Not a Lexis Advance subscriber? Try it out for free.

Dickie Brennan & Co. v. Lexington Ins. Co.

United States Court of Appeals for the Fifth Circuit

March 22, 2011, Filed

No. 10-30381


 [*684]  W. EUGENE DAVIS, Circuit Judge.

This dispute concerns coverage for a type of business interruption insurance. The Appellants 1 (collectively "the Brennans") brought suit against their insurer, Lexington Insurance Co. ("the Appellee"), when Lexington denied coverage for the Brennans' losses incurred when they were unable to conduct business during a mandatory evacuation of New Orleans.

When the evacuation order was issued, Hurricane Gustav was approaching New Orleans from the Gulf of Mexico. Fortunately, New Orleans suffered only minor damage, and neither the Appellants' nor their neighbors' properties were damaged. Because no nexus was shown between the evacuation order and "damage to property, other than at the described premises," the district court granted summary judgment for Lexington, dismissing the Brennans' suit. The Brennans timely appealed. We agree with the district court that the evidence fails to demonstrate the required nexus between the evacuation order and damage to property "other than at the described premises." We therefore affirm.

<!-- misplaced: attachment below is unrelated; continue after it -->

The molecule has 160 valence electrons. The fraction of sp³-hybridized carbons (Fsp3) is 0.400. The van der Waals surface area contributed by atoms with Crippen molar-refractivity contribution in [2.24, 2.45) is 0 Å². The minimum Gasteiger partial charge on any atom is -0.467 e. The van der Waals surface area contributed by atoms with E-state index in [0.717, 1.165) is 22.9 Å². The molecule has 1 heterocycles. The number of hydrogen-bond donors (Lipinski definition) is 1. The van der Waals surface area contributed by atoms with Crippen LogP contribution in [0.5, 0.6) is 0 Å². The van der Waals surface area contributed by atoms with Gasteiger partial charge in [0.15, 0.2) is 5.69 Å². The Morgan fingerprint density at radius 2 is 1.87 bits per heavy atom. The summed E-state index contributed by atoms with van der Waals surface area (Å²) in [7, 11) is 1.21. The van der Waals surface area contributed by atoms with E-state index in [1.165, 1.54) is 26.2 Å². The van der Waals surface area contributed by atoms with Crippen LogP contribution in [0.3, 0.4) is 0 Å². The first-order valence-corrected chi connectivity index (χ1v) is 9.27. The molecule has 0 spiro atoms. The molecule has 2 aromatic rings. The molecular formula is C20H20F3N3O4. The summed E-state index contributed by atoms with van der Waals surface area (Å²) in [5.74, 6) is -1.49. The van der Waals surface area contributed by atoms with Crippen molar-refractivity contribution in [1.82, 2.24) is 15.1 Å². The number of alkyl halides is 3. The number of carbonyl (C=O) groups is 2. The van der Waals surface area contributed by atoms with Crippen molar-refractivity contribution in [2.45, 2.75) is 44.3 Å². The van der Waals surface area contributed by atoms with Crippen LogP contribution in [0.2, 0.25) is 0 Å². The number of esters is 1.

As Hurricane Gustav approached Louisiana on August 30, 2008, New Orleans Mayor Ray Nagin issued a mandatory evacuation order requiring the evacuation of the West Bank commencing at 8:01 a.m. on August 31, 2008 and of the East Bank commencing at noon on August 31, 2008. 2 Although the order did not refer to any property damage, it stated that both the Governor and Mayor Nagin were declaring a state of emergency "because of anticipated high lake and marsh  [**3] tides due to the tidal surge, combined with the possibility of intense thunderstorms, hurricane force winds, and widespread severe flooding." The Brennans allege that Hurricane Gustav had already damaged property in the Caribbean nations of Cuba, Jamaica, the Dominican Republic, and Haiti when Nagin issued the evacuation order.

 [*685]  The Brennans operate New Orleans restaurants that were insured by Lexington during the evacuation. The Business Income and Extra Expense form of the Lexington policy contained a civil authority provision under the heading "Additional Coverages." The provision stated:

Read The Full CaseNot a Lexis Advance subscriber? Try it out for free.

Full case includes Shepard's, Headnotes, Legal Analytics from Lex Machina, and more.

636 F.3d 683 *; 2011 U.S. App. LEXIS 5843 **

DICKIE BRENNAN & COMPANY, INC.; COUSIN'S RESTAURANT, INC., doing business as Palace Café; SEVEN SIXTEEN IBERVILLE, L.L.C., doing business as Dickie Brennan's Steakhouse; BRASSERIE, L.L.C., doing business as Bourbon House, Plaintiffs-Appellants v. LEXINGTON INSURANCE CO., Defendant-Appellee

Prior History:  [**1] Appeal from the United States District Court, Eastern District of Louisiana.


civil authority, evacuation, property damage, coverage, described premises, insured, district court, Hurricane, causal link

Civil Procedure, Summary Judgment, Entitlement as Matter of Law, Appropriateness, Appeals, Summary Judgment Review, Standards of Review, Standards of Review, De Novo Review, Insurance Law, Business Insurance, Business Interruption Insurance, General Overview